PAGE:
Bloomberg Takes Tether Crack, Kraken Fires Back - Bitsonline

Bloomberg Takes Tether Crack, Kraken Fires Back

The negative press just keeps coming for Tether. On Friday, Bloomberg issued a report detailing numerous “red flags” surrounding the trading of Tether on the crypto exchange Kraken. Two days later, Kraken fired back, issuing a scathing rebuttal to the allegations of impropriety.

Also see: Ian Balina Charges ‘Lizard Squad’ Over His Token Clean-Out

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Rennhack Is No Hack

Bloomberg’s report largely credits the research of Andrew Rennhack, a former professional poker player who now spends much of his time on crypto. Rennhack notes he was at one time “long” on bitcoin (betting on a price rise), but is now “short” (betting on a price decline).

Reading posts from the infamous Bitfinexed is mentioned as one of the reasons for his bearing outlook. Rennhack has been tweeting about Tether, more recently as it relates to Kraken, since early May. Bloomberg has now followed suit, downloading the exchange’s trading data from May 1st through June 22nd of this year to examine. A New York University professor and a former Federal Reserve bank examiner aided in the analysis of the data.

Points of Contention

One major point of contention was the commonality of three specific volumes of tether trades: 75, 1000, and 13076.389. Kraken claims to have spoken to the trader behind the 13076.389 figure, saying it was “literally randomly selected” for or by his bot.

The article notes other uneven trade volume numbers going out several decimal places, including 34.05478, 30.06946, and 34.14089, saying they “could be signals to cheaters’ automated trading programs.” Cheaters would seem to be an unfair label, however, given there are no rules or regulations against the use of bots in crypto trading.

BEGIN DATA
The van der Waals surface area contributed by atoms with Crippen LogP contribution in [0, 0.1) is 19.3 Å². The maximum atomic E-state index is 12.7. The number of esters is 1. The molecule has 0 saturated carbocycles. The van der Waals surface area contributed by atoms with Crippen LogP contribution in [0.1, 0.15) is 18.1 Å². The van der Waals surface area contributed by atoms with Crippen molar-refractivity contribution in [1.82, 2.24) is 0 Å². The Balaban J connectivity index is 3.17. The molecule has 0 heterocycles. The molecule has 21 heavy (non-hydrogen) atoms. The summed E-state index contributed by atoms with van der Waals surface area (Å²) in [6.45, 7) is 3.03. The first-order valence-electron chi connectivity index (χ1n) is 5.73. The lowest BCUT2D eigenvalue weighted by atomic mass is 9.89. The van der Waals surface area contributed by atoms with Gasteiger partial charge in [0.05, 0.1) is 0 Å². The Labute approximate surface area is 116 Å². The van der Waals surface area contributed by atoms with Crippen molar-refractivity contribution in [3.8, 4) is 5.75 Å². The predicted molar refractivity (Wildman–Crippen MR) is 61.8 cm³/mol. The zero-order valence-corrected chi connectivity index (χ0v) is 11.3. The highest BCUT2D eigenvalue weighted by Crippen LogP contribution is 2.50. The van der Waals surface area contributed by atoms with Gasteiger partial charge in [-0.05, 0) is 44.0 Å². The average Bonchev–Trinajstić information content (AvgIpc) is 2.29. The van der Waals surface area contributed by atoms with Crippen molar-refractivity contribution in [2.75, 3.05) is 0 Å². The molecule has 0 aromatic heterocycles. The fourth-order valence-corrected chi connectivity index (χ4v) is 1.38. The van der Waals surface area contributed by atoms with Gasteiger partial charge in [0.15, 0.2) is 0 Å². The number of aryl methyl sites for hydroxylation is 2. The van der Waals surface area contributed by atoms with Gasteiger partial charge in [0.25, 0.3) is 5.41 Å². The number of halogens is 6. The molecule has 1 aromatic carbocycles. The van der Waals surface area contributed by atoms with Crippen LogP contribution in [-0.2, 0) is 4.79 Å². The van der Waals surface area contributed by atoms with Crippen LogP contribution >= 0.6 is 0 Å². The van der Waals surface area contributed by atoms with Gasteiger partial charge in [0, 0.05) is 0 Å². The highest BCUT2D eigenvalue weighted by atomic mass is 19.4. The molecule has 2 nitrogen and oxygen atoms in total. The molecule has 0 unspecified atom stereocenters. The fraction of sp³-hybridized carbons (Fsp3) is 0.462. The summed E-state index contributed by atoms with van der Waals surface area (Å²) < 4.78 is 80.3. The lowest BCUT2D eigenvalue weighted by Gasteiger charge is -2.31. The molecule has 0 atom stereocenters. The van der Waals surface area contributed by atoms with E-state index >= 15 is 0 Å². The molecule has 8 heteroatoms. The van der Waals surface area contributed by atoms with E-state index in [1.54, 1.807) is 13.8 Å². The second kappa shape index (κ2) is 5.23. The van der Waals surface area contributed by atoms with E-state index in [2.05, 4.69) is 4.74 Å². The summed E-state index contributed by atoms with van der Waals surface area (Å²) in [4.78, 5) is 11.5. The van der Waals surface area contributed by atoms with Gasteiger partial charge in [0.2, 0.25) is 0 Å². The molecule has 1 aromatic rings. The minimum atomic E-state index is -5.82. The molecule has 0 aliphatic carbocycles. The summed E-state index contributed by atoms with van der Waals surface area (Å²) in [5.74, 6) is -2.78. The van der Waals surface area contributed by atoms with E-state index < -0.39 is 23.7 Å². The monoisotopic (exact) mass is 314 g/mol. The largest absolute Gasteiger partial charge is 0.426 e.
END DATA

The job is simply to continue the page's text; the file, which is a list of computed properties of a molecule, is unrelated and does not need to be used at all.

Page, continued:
Kraken

One motive suggested for the high volume in certain numbers is wash trading, which is the use of heavy buying power to give the impression of high volume and demand in order to lure in more investors. Sell orders are set at near identical prices, either on the same exchange or another. Wash trading is illegal in traditional stock markets, but crypto is unregulated.

Kraken’s rebuttal points out there is little if anything to gain from wash trading Tether, given the minimal price fluctuations. They also defend arbitrage trading, noting that in the crypto world, “we often encounter traders who will buy and sell cryptocurrency across various different platforms to take advantage of differences in price.”

Bloomberg also makes note of the heavy trade volume of Tether in short periods of time that fail to impact the USDT price:

“Take May 7, for example. Within a span of less than two minutes, there were 31 consecutive trades to buy the currency, representing a total of 159,487 Tethers. But Tether’s price didn’t budge from 1, despite the unrelenting purchases.”

Furthermore, the outlet said:

“On May 9, eight sell trades for 13,076.389 Tethers each occurred in succession over 16 seconds, yet Tether’s price was unchanged at 0.999. The next trade—for just 75 Tethers—pushed the price up 0.0001.”

Kraken

Kraken Strikes Back

Kraken pointedly refutes this, stating that “small trades and large trades may result in no change or similar changes in price because there is a much larger buy or sell order in the order book that has not been filled.” Kraken challenges Bloomberg to test that claim themselves. They also point to the very purpose of Tether, being a “stablecoin”: